But this is the 21st Century, and times have changed and continue to change. And though our nation is in an economic recession, there are ways that a community can build up its capital and achieve sustainable economic growth.
For one thing, it’s important to have a strong internal market in a community where goods circulate and jobs are created.
That means that if you can only do one thing to contribute to Bed-Stuy’s long-term economic sustainability, it’s supporting local businesses: restaurants, hardware stores, grocery stores, yoga studios, and realtors can all be found in Bed-Stuy, and when you give your money to these small companies you are keeping your money in the neighborhood.
But there’s another way to generate economic sustainability that more directly benefits you and your family. The Brooklyn Cooperative Federal Credit Union is a local bank with branches in Bed-Stuy, at 750 Myrtle Avenue, and Bushwick, at 1474 Myrtle Avenue.
Bed-Stuy and Bushwick are “underbanked neighborhoods,” whereas in Manhattan, there are two banks per block in some areas. In Bed-Stuy, the ratio is about one bank to every 30,000 people, according to the CEO of the Brooklyn Coop Samira Rajan.
“What that means,” said Ms. Rajan, “in terms of economic development, the stability and financial security of families that live in these neighborhoods, is that there is a scarcity of affordable, fair financial services.”
People in Bed-Stuy or Bushwick, who want to do simple banking tasks, like opening an insured savings account or cashing a check without paying a fee, can’t do those things within walking distance of their homes.
“There is also a dramatic effect on economic development when you don’t have access to capital,” Ms. Rajan continued. “The closest competitor we have to our personal consumer loans is a credit card.”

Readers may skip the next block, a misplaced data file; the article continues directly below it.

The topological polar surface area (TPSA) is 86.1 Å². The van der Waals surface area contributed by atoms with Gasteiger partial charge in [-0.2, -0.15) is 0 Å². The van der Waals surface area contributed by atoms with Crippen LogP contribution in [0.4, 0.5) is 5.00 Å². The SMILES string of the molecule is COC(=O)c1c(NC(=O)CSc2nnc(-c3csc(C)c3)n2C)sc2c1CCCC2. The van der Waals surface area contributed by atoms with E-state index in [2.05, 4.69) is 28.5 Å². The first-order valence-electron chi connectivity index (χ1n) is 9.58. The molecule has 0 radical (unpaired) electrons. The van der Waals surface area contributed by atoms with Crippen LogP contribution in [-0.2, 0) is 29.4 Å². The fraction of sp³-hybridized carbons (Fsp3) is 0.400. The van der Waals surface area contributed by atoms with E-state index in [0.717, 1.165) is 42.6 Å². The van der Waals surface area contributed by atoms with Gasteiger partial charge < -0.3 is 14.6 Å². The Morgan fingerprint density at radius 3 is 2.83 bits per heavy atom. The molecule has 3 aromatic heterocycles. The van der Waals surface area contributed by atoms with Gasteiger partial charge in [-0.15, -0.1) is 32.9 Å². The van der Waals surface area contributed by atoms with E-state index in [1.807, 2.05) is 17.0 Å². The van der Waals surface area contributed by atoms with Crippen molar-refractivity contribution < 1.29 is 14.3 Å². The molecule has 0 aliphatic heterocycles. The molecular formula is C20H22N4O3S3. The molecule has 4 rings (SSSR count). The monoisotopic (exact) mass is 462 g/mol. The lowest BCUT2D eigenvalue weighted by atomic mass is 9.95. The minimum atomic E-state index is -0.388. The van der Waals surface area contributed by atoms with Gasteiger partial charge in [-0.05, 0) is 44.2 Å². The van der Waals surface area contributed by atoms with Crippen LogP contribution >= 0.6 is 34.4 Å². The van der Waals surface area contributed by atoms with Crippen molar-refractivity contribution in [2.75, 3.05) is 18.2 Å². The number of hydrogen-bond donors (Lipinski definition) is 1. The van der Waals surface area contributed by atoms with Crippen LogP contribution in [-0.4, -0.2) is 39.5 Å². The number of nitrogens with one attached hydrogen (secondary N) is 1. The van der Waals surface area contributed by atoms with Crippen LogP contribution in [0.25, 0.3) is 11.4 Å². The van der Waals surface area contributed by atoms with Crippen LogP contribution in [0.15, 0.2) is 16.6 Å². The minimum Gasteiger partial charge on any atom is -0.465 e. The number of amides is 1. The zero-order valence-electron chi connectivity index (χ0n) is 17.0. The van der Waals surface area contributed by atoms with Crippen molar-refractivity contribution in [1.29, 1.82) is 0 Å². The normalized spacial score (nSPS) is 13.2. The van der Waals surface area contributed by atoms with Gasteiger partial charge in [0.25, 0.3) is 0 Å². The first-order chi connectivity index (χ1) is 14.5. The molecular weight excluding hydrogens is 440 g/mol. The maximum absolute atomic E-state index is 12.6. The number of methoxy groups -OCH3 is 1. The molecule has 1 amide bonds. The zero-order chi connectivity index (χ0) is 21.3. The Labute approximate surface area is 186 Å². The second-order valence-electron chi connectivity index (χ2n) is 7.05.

And we all know that credit cards can lead to irresponsible use. But that’s not the only problem with using a credit card to purchase basic needs: “A personal loan is 11 percent fixed interest. Very few credit cards are below 20 percent,” said Ms. Rajan.
The Brooklyn Coop also offers small business loans, which many local businesses, such as the bar on Franklin Avenue formerly-known as Sweet Revenge (and now One Last Shag), have taken advantage of. These loans are crucial to the process of economic sustainability because, Ms. Rajan said, they are part of “fueling an engine of local economic growth.”
“Without the Credit Union,” she said, “there is no small business lender, in Bushwick or Bed-Stuy. Period.”
The fact that the Credit Union is a cooperative means that members are also shareholders – so they have a say in running the bank. Members purchase their share for $5, and in exchange they are eligible to take on management responsibilities at the Coop.
“Members make up the board of directors; you can choose to run for vacant positions. There’s an annual meeting in which we disclose our financials with a report. We are responsive to any questions or concerns they may have,” explained Ms. Rajan.
Deposits in the Brooklyn Coop are insured up to $250,000. They also provide small business tax preparation. Checking account holders can withdraw money from Allpoint ATMs, which have locations all over New York City.
The Coop also has a partnership with Credit Where Credit is Due, a financial counseling organization, which holds workshops in Spanish and English – one, in English, is coming up soon and lasts about four weeks.
The workshop permits people to open a membership and a checking account with no fee. Additionally the Brooklyn Coop offers a Foreclosure Prevention Program.
For more information about the Brooklyn Cooperative Federal Credit Union, please see their website.